On 22 June 2017 the OECD issued a new discussion draft with guidance on attribution of profits to permanent establishments (PEs), to replace the previous draft published in July 2016. The new discussion draft outlines the general principles for the attribution of profits to PEs in the circumstances addressed by the final BEPS Report on Action 7 and includes illustrative examples. Comments on the draft guidance are requested by 15 September 2017.
The final BEPS report recommended that where the activities of an intermediary in a country are intended to result in regular conclusion of contracts to be performed by a foreign enterprise then the foreign enterprise has a sufficient nexus in that country, unless the intermediary is performing its activities in the course of an independent business. The report recommended a change to the wording of Article 5 (5) of the OECD Model to ensure that a PE is created where a person habitually concludes contracts or habitually plays the principal role leading to the conclusion of contracts that are routinely concluded without material modification by the enterprise, and where the contracts are either in the name of the enterprise or are for the transfer of goods or services by the enterprise,
A change to Article 5 (6) was also recommended in the final BEPS report to the effect that, although a PE would not be deemed to exist if the person acting for the foreign enterprise is doing so in the ordinary course of its business as an independent agent, a person will not be considered to be an independent agent if it acts exclusively or almost exclusively on behalf of one or more enterprises to which it is closely related.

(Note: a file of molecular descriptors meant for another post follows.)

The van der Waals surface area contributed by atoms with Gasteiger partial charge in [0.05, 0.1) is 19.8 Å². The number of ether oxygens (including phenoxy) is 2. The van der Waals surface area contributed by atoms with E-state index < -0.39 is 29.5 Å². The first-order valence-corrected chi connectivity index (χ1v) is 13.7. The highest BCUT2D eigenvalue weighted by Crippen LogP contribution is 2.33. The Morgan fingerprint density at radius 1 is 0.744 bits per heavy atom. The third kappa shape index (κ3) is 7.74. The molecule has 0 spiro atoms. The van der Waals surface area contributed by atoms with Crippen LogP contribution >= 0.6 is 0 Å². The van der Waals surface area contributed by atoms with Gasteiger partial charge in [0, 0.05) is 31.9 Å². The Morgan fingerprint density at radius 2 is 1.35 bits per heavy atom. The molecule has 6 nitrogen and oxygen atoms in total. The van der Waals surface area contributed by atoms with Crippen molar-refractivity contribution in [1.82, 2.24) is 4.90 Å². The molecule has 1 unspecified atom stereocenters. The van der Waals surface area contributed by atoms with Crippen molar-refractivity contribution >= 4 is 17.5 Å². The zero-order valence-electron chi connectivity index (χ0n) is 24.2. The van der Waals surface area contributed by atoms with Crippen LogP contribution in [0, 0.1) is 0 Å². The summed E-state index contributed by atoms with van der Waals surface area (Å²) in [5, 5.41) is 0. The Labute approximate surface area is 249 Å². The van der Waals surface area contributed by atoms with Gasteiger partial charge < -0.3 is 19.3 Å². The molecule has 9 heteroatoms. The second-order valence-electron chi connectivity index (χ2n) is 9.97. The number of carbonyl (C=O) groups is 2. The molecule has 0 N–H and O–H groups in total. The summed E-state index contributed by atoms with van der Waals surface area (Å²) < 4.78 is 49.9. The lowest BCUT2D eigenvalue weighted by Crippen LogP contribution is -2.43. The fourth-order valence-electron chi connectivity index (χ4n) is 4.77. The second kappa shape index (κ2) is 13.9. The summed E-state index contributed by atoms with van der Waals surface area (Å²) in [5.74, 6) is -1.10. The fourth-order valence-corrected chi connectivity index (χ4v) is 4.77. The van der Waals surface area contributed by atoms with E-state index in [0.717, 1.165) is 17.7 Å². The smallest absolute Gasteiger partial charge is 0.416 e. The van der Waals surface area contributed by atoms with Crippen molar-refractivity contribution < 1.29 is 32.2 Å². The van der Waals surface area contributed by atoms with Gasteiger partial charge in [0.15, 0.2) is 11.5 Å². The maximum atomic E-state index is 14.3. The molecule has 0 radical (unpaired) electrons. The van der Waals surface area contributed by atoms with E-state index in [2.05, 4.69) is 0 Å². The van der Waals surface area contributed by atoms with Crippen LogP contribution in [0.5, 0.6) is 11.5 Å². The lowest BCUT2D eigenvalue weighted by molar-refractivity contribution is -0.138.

The changes to Articles 5 (5) and 5 (6) of the OECD Model concern the definition of a PE rather than the attribution of profits which is determined under Article 7. The threshold for creating a PE has been modified but the nature of the deemed PE has not been modified. The approach to the attribution of profits to a PE does not therefore need to be changed. The rights and activities from contracts to which Article 5 (5) refers will be allocated to the PE but Article 7 also requires that activities performed by the rest of the enterprise to which the PE belongs or by other enterprises must be properly remunerated. Profits of the PE under Article 7 will be those it would have derived if it were a separate and independent enterprise performing the activities that the dependent agent performs for the foreign enterprise. These profits will include the arm’s length reward for its services to the foreign enterprise.
Where the intermediary and the foreign enterprise are associated enterprises profit adjustments under Article 9 are permitted when the conditions of the transactions are not consistent with the arm’s length principle. The order in which Article 7 and 9 are applied should not affect the amount of profits over which the source country has taxing rights. The approach applied by a jurisdiction should be applied consistently and could be made public to provide taxpayers with certainty. The discussion draft notes that the country’s taxing rights are not necessarily exhausted by ensuring an arm’s length compensation to the intermediary.
There should also be no double taxation of profits on both the intermediary and foreign enterprise, for example from allocation of risk under Articles 7 and 9. Legal and administrative systems should prevent double taxation. Some countries simplify the task by collecting tax only from the intermediary even though the tax is calculated by reference to the activities of both the intermediary and the PE of the foreign entity created under Article 5 (5). As the potential burden on the foreign enterprise of complying with host country tax and reporting requirements for a PE could be large, the guidance does not prevent the continuation of this simplified administrative procedure,
The discussion draft contains example in relation to a commissionaire structure; the sale of advertising on a website through a related intermediary; and the procurement of goods through a related intermediary. There is also an example relating to the anti-fragmentation rules and the changes to Article 5 (4) under which activities previously considered to be preparatory or auxiliary are now excluded from the exception in Article 5 (4) where they correspond to core business activities.